Ancient China Lesson for Kids: Money & Economy

Instructor: David Wilson

David has taught college history and holds an MA in history.

The people of ancient China invented money as we know it today, first producing coins and then printing paper money. Learn about the influence of the ancient Chinese economy in this lesson.

China and the Economy

If everyone in your class pulled out all the money in their pockets, how old do you think the oldest coins would be? Maybe 20 or 30 years old, and perhaps one or two would be even older. The first coins, however, are much, much older. Coins as we know them were invented in China some 3,000 years ago and have been used in various forms around the world ever since. Let's learn more about ancient China's coins and other parts of its economy--its system of trade and money.

The World's First Coins

We know that the first metal coins to come onto the scene in human history appeared in China at the end of the Shang (rhymes with 'rang') Dynasty about 3,000 years ago. Before this, Chinese traded with other objects, including shells.

The first metal coins, made out of copper, made trade easy because they could be exchanged for anything and were easy to carry around. They called these coins Ban Liang quin, which just means a coin from Ban Liang.

Ancient Chinese coin
Han coin

Most Chinese coins had a round shape and, in the center, a square hole. The Chinese minted their coins (stamped the coins from metal) with these shapes to represent heaven and Earth--it was believed that heaven is round and Earth is square.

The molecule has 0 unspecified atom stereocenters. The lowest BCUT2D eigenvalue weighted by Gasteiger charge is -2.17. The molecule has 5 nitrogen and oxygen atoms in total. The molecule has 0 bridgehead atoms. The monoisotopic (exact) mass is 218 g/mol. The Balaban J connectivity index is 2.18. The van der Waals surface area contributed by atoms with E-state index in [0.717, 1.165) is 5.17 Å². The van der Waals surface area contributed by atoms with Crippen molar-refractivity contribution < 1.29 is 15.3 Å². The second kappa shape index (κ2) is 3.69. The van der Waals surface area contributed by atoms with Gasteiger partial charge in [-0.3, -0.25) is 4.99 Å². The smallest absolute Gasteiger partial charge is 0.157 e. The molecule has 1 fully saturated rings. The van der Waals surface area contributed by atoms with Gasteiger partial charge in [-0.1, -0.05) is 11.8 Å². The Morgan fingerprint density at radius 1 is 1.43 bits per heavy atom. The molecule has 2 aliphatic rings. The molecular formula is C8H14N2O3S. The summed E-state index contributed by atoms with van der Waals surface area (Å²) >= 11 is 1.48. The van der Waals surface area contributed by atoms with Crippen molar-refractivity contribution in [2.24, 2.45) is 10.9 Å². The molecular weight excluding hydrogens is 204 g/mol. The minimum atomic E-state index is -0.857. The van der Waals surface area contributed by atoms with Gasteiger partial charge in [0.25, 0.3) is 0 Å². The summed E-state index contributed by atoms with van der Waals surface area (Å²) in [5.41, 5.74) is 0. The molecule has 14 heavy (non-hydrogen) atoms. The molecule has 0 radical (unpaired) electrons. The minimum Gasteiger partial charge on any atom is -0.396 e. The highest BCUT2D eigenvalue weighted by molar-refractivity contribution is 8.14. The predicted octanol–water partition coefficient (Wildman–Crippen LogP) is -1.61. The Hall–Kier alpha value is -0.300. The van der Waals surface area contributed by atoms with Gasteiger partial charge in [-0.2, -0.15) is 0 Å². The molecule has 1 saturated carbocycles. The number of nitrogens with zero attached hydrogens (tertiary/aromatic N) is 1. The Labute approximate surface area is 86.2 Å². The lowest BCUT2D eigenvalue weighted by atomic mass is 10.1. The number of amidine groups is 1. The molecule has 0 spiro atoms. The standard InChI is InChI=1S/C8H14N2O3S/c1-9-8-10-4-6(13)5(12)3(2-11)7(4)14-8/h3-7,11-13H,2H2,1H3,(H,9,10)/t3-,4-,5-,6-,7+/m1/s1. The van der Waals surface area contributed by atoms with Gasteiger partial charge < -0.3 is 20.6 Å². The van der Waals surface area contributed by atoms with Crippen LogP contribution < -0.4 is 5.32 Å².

Tax Time

Ancient China was also a pioneer in the concept of taxation, which is when the government collects money from its people to fund projects and pay government officials. A farmer would have to pay one-tenth of the food he grew as taxes. To make sure enough food was being produced and there was enough tax being paid, the government would give a man fields for planting and harvesting at the age of 20. At the age of 60, however, the man would have to return the fields back to the government.

We know a lot about taxes in ancient China because they kept lots of records. What's more, we know that the government spent a lot of that tax money on its officials--there were about two dozen levels of government officials, each with their own pay grade.

Trading Blocks

Ancient China also greatly affected world trade. One of the most successful trade networks for exchanging goods and money is remembered as the Silk Road, a trade route running from China through all of Asia and into Europe. Since Europeans couldn't make their own silk or grow their own spices, they had to trade from very far away to get them.

Painting of silk trade in ancient China
Silk Road painting

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